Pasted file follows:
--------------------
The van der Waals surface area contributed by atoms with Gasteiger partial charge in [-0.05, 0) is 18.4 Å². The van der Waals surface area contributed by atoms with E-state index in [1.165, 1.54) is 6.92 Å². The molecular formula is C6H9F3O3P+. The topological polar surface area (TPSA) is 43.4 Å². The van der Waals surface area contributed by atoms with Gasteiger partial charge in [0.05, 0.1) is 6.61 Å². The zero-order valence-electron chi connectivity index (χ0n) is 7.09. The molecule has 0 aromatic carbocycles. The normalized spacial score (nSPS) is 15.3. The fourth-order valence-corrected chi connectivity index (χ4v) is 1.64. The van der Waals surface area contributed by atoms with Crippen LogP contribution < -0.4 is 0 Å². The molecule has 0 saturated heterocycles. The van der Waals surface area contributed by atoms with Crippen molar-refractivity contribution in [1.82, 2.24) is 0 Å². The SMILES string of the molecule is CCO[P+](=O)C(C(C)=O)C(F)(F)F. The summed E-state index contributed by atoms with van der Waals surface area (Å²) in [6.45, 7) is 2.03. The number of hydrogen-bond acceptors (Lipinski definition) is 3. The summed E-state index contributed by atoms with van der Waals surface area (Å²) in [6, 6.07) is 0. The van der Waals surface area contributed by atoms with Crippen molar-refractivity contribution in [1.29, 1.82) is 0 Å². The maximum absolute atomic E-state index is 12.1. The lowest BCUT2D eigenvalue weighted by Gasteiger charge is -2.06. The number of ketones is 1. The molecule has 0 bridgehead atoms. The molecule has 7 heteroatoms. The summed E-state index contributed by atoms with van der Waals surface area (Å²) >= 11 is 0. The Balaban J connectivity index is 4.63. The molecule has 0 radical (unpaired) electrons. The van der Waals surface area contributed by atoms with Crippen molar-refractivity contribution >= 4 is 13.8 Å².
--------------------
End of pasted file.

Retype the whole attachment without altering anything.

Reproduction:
The van der Waals surface area contributed by atoms with Gasteiger partial charge in [-0.05, 0) is 18.4 Å². The van der Waals surface area contributed by atoms with E-state index in [1.165, 1.54) is 6.92 Å². The molecular formula is C6H9F3O3P+. The topological polar surface area (TPSA) is 43.4 Å². The van der Waals surface area contributed by atoms with Gasteiger partial charge in [0.05, 0.1) is 6.61 Å². The zero-order valence-electron chi connectivity index (χ0n) is 7.09. The molecule has 0 aromatic carbocycles. The normalized spacial score (nSPS) is 15.3. The fourth-order valence-corrected chi connectivity index (χ4v) is 1.64. The van der Waals surface area contributed by atoms with Crippen LogP contribution < -0.4 is 0 Å². The molecule has 0 saturated heterocycles. The van der Waals surface area contributed by atoms with Crippen molar-refractivity contribution in [1.82, 2.24) is 0 Å². The SMILES string of the molecule is CCO[P+](=O)C(C(C)=O)C(F)(F)F. The summed E-state index contributed by atoms with van der Waals surface area (Å²) in [6.45, 7) is 2.03. The number of hydrogen-bond acceptors (Lipinski definition) is 3. The summed E-state index contributed by atoms with van der Waals surface area (Å²) in [6, 6.07) is 0. The van der Waals surface area contributed by atoms with Crippen molar-refractivity contribution in [1.29, 1.82) is 0 Å². The maximum absolute atomic E-state index is 12.1. The lowest BCUT2D eigenvalue weighted by Gasteiger charge is -2.06. The number of ketones is 1. The molecule has 0 bridgehead atoms. The molecule has 7 heteroatoms. The summed E-state index contributed by atoms with van der Waals surface area (Å²) >= 11 is 0. The Balaban J connectivity index is 4.63. The molecule has 0 radical (unpaired) electrons. The van der Waals surface area contributed by atoms with Crippen molar-refractivity contribution >= 4 is 13.8 Å².